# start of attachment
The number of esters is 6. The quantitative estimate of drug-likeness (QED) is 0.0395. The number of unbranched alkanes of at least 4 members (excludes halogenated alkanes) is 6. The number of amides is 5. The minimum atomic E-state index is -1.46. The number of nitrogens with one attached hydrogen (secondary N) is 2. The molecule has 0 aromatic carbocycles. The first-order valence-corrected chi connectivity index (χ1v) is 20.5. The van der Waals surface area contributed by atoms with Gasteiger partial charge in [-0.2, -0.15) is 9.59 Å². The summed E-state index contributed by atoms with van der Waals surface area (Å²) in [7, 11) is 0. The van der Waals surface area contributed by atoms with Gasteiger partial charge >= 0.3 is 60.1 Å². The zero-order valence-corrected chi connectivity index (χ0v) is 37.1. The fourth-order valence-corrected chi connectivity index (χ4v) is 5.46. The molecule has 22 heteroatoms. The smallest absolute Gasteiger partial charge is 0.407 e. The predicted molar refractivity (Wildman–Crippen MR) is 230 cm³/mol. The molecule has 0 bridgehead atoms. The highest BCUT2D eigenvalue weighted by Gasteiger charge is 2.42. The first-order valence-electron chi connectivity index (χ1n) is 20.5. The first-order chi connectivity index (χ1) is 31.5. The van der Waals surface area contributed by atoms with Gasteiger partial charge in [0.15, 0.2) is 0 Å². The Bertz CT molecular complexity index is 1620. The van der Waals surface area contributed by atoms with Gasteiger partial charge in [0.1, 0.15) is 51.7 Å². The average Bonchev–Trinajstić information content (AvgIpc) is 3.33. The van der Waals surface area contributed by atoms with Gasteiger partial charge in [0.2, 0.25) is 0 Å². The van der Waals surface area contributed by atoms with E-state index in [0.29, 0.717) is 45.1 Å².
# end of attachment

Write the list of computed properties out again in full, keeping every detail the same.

The number of esters is 6. The quantitative estimate of drug-likeness (QED) is 0.0395. The number of unbranched alkanes of at least 4 members (excludes halogenated alkanes) is 6. The number of amides is 5. The minimum atomic E-state index is -1.46. The number of nitrogens with one attached hydrogen (secondary N) is 2. The molecule has 0 aromatic carbocycles. The first-order valence-corrected chi connectivity index (χ1v) is 20.5. The van der Waals surface area contributed by atoms with Gasteiger partial charge in [-0.2, -0.15) is 9.59 Å². The summed E-state index contributed by atoms with van der Waals surface area (Å²) in [7, 11) is 0. The van der Waals surface area contributed by atoms with Gasteiger partial charge >= 0.3 is 60.1 Å². The zero-order valence-corrected chi connectivity index (χ0v) is 37.1. The fourth-order valence-corrected chi connectivity index (χ4v) is 5.46. The molecule has 22 heteroatoms. The smallest absolute Gasteiger partial charge is 0.407 e. The predicted molar refractivity (Wildman–Crippen MR) is 230 cm³/mol. The molecule has 0 bridgehead atoms. The highest BCUT2D eigenvalue weighted by Gasteiger charge is 2.42. The first-order valence-electron chi connectivity index (χ1n) is 20.5. The first-order chi connectivity index (χ1) is 31.5. The van der Waals surface area contributed by atoms with Gasteiger partial charge in [0.15, 0.2) is 0 Å². The Bertz CT molecular complexity index is 1620. The van der Waals surface area contributed by atoms with Gasteiger partial charge in [0.1, 0.15) is 51.7 Å². The average Bonchev–Trinajstić information content (AvgIpc) is 3.33. The van der Waals surface area contributed by atoms with Gasteiger partial charge in [0.2, 0.25) is 0 Å². The van der Waals surface area contributed by atoms with E-state index in [0.29, 0.717) is 45.1 Å².